Special sessions; places; notice
Special sessions of the district court may be held at such places in the district as the nature of the business may require, and upon such notice as the court orders.
Any business may be transacted at a special session which might be transacted at a regular session.
Special sessions of the district court may be held at such places within the United States outside the district as the nature of the business may require and upon such notice as the court orders, upon a finding by either the chief judge of the district court (or, if the chief judge is unavailable, the most senior available active judge of the district court) or the judicial council of the circuit that, because of emergency conditions, no location within the district is reasonably available where such special sessions could be held.
Pursuant to this subsection, any business which may be transacted at a regular session of a district court may be transacted at a special session conducted outside the district, except that a criminal trial may not be conducted at a special session outside the State in which the crime has been committed unless the defendant consents to such a criminal trial.
Notwithstanding any other provision of law, in any case in which special sessions are conducted pursuant to this section, the district court may summon jurors—
in civil proceedings, from any part of the district in which the court ordinarily conducts business or the district in which it is holding a special session; and
in criminal trials, from any part of the district in which the crime has been committed and, if the defendant so consents, from any district in which the court is conducting business pursuant to this section.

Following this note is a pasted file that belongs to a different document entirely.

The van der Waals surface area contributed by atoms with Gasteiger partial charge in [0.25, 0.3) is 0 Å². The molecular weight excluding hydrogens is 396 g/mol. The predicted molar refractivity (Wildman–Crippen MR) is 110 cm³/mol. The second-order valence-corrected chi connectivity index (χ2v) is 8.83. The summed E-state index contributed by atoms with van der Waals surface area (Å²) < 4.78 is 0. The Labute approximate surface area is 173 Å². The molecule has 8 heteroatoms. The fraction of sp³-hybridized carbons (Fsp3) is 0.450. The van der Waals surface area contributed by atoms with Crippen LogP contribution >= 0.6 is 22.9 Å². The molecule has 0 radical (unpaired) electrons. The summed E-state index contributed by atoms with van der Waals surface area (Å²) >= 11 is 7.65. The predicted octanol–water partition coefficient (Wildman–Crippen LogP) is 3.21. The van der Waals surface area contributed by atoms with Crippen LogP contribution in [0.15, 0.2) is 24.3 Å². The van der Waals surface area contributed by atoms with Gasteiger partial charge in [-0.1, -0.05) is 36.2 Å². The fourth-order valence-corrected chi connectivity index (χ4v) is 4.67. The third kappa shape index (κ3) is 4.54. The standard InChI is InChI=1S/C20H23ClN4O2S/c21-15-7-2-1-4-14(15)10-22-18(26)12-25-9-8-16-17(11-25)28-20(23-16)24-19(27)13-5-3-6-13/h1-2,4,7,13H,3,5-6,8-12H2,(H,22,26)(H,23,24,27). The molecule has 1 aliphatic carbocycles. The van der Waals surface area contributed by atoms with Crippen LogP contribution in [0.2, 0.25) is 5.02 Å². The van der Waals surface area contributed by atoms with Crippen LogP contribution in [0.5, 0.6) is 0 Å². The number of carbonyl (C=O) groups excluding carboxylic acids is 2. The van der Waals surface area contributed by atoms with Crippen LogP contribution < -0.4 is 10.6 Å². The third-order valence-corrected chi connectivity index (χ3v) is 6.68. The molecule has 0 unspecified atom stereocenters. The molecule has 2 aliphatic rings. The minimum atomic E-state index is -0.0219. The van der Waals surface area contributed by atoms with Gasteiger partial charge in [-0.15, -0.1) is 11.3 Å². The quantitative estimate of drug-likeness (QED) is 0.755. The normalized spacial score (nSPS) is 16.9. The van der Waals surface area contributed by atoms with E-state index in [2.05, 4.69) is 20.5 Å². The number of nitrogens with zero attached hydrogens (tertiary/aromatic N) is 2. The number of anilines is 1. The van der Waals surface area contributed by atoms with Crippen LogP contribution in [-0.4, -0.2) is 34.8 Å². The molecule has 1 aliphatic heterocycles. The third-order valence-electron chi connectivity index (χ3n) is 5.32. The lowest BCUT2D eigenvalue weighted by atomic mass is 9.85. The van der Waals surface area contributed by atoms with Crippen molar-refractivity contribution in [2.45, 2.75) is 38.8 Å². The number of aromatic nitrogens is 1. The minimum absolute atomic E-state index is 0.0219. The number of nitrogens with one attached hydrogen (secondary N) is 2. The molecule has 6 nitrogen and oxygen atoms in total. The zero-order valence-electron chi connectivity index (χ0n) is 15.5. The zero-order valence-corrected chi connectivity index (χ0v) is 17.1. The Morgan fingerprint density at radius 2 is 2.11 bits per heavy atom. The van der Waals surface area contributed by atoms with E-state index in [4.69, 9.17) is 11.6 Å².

If a district court issues an order exercising its authority under paragraph (1), the court—
through the Administrative Office of the United States Courts, shall—
send notice of such order, including the reasons for the issuance of such order, to the Committee on the Judiciary of the Senate and the Committee on the Judiciary of the House of Representatives; and
the reasons for the issuance of such order;(II) the duration of such order;(III) the impact of such order on litigants; and(IV) the costs to the judiciary resulting from such order; and
not later than 180 days after the expiration of such court order submit a brief report to the Committee on the Judiciary of the Senate and the Committee on the Judiciary of the House of Representatives describing the impact of such order, including—(I)
shall provide reasonable notice to the United States Marshals Service before the commencement of any special session held pursuant to such order.
If a district court issues an order exercising its authority under paragraph (1), the court shall direct the United States marshal of the district where the court is meeting to furnish transportation and subsistence to the same extent as that provided in sections 4282 and 4285 of title 18.
(June 25, 1948, ch. 646, 62 Stat. 897; Pub. L. 88–139, § 1, Oct. 16, 1963, 77 Stat. 248; Pub. L. 109–63, § 2(b), Sept. 9, 2005, 119 Stat. 1994; Pub. L. 109–162, title XI, § 1198(a), Jan. 5, 2006, 119 Stat. 3132.)